The easy way to implant placement – How to manage distance

5 Oct 2018 - 10400

In implant surgery, a correct implant insertion is fundamental in order to obtain optimal aesthetic and functional results that can be maintained over time.

Incorrect positioning of the implants, with regard to the minimum distances from a natural tooth or another implant, would involve a resorption of the interproximal bone crest with loss of the papilla and consequent aesthetic damage, as well as problems from a prosthetic point of view, not guaranteeing the possibility of using crowns of an ideal shape.

According to the international literature, the minimum distance between an implant and natural tooth should be at least 1.5-2mm, and between implant and implant should be at least 3mm, in order to obtain an esthetic and functional result lasting in time.

 

Normally, a wax-up and a surgical guide are used to insert implants in complex cases, but if these are missing, the most common way to measure the distance from the tooth/implant, from which to start to drill the bone, is the use of a conventional periodontal probe, but this procedure is really inaccurate and difficult, if not impossible in some cases, and it entails a waste of intraoperative time. 

The use of the periodontal probe requires precise calculations, which should take into account the size of the implant to be inserted, the size of the first drill, and the distance that this should have from the neighboring tooth/implant, and obviously a good visibility is necessary to be able to read the measurement on the periodontal probe.

The possibility of reading the measurement from the periodontal probe will depend on the patient’s mouth opening and on the position of the edentulous ridge; moreover, this will always be approximate, not very precise, as it would be impossible to calculate the decimal numbers.

Once the ideal position to start the osteotomy has been identified, it is necessary to be maintained during bone perforation and the exact point is sometimes not so easy to see.

All these difficulties for correct implant placement become critical in complex cases, having limited spaces and impassable anatomical limits. The position of the two implants must be as correct as possible, not only from a biological point of view but also from a prosthetic perspective, in order to have an ideal crown position and an optimal aesthetic and functional result.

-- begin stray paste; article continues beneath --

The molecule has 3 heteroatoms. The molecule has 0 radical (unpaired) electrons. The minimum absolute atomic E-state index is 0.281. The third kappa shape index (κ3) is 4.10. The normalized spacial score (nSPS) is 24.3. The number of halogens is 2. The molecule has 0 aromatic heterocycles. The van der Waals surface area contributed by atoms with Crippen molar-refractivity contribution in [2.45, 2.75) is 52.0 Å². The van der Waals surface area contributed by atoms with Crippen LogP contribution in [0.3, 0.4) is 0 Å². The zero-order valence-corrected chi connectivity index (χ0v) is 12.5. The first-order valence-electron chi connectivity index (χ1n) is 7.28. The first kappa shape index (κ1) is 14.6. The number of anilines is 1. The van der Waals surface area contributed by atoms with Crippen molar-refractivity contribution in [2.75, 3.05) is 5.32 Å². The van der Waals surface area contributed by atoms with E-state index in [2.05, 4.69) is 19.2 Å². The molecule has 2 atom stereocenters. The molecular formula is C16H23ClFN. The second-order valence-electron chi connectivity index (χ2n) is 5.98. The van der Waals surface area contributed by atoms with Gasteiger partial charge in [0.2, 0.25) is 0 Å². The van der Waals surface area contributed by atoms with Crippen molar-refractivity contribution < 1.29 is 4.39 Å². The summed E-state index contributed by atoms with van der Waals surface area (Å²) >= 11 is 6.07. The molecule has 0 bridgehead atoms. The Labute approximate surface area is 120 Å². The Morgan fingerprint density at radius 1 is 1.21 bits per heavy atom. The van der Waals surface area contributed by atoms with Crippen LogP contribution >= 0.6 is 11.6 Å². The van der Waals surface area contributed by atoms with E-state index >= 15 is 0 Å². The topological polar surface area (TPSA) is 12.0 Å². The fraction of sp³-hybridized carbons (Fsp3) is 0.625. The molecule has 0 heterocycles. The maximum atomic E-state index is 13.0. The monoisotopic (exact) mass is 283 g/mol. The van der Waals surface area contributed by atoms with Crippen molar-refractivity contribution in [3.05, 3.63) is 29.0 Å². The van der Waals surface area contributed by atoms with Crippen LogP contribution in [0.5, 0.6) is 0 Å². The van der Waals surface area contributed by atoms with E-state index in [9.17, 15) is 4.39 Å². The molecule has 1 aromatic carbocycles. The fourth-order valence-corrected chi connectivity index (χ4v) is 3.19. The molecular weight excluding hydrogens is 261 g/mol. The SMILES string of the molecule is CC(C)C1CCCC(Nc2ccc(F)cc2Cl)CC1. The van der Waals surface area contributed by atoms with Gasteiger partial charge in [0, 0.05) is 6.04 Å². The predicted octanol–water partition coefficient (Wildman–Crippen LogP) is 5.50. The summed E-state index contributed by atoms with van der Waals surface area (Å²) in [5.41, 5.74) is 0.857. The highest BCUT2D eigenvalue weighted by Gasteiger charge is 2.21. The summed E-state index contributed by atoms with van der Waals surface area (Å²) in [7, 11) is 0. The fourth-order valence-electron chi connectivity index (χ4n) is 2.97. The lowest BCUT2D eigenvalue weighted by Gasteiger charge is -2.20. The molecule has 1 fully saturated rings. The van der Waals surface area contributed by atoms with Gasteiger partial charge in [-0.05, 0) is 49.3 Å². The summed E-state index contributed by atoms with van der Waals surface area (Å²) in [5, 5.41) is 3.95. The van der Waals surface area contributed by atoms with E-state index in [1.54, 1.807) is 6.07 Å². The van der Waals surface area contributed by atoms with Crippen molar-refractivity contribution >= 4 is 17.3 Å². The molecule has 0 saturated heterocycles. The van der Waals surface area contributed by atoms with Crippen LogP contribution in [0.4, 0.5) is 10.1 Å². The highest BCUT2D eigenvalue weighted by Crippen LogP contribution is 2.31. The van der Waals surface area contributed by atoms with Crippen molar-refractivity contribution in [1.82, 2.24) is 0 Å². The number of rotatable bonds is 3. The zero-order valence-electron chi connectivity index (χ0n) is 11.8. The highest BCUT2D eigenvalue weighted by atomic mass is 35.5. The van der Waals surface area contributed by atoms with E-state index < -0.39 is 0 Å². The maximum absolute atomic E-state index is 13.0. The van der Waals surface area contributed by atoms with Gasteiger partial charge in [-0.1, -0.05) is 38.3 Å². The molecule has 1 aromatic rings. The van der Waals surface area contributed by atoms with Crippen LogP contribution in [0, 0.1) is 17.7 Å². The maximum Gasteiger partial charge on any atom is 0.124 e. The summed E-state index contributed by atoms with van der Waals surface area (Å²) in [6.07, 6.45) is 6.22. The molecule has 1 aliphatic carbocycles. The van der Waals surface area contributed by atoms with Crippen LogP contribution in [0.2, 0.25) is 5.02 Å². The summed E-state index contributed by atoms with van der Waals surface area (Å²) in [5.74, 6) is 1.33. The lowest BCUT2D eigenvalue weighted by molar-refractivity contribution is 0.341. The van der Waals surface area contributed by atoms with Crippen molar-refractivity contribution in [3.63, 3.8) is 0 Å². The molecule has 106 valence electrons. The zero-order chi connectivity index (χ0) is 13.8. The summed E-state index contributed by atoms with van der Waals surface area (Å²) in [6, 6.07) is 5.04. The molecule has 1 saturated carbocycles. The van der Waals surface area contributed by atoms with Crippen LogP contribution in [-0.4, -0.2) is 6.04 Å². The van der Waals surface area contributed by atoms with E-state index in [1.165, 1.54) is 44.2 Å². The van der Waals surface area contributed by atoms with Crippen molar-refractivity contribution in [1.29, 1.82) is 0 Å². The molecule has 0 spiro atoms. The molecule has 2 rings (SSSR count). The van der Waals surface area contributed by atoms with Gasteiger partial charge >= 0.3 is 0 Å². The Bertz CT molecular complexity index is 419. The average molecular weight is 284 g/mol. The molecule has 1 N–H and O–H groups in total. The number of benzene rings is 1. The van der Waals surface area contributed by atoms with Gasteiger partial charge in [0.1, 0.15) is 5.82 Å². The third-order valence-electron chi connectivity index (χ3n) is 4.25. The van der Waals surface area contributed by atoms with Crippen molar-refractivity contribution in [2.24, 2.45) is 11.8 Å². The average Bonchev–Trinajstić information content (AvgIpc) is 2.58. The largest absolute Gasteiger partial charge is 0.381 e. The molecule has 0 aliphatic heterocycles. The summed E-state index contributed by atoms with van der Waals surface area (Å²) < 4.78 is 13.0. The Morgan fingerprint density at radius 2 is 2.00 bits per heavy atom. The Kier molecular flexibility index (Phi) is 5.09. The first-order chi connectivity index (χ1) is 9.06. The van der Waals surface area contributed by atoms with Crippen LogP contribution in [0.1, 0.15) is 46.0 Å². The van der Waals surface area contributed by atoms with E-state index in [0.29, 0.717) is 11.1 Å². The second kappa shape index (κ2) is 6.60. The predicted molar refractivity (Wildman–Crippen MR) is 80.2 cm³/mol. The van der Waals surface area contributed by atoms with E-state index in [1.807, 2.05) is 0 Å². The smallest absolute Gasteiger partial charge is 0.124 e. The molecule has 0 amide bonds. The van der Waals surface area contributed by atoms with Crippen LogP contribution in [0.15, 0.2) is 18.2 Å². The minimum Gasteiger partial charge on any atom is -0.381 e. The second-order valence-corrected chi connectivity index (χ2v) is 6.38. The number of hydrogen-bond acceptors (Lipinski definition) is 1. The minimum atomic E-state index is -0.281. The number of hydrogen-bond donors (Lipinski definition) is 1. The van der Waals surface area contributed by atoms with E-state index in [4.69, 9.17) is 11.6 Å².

The most expensive, but also the most precise alternative to inserting implants as accurately as possible is the use of a guided surgery, which guarantees very high levels of precision, appropriate in the very complex cases, or a conventional classic surgical template made by the use of a wax-up.

However, surgical templates, despite the benefits offered, are very expensive and therefore their use is not always justified or better, sometimes, they are missed to be prepared.

An important help in this difficult and fundamental procedure, and a valid alternative to the two options mentioned above, is provided by Implant Misura space bar, a very useful tool in simple cases which enables to obtain better aesthetic and functional results in an easier, predictable and rapid way, and which becomes a fundamental aid for success in the most complex cases.

This tool helps to identify in an easy and intuitive way the proper position of the first bur to start the bone drilling thus ensuring a correct minimum final distance between the natural tooth and the implant or between two implants, without having to perform complex calculations and intraoperative measurements difficult to read by periodontal probes,and without using expensive surgical guides where not fundamental. Moreover, thanks to the possibility to use different instruments size, it is possible to exploit them in order to position different implants diameters at the desired distance, always respecting the biological limits described in the literature.

Fig. 1

Preoperative OPT (1) and intraoral photos (2) of a patient with partial edentulism in the posterior sector of the I quadrant: absence of 1.6 and 1.7 is completely decoronated.

Therefore, it was decided to rehabilitate the area by extracting the element 1.7, inserting an immediate post-extraction implant and a conventional implant in the 1.6.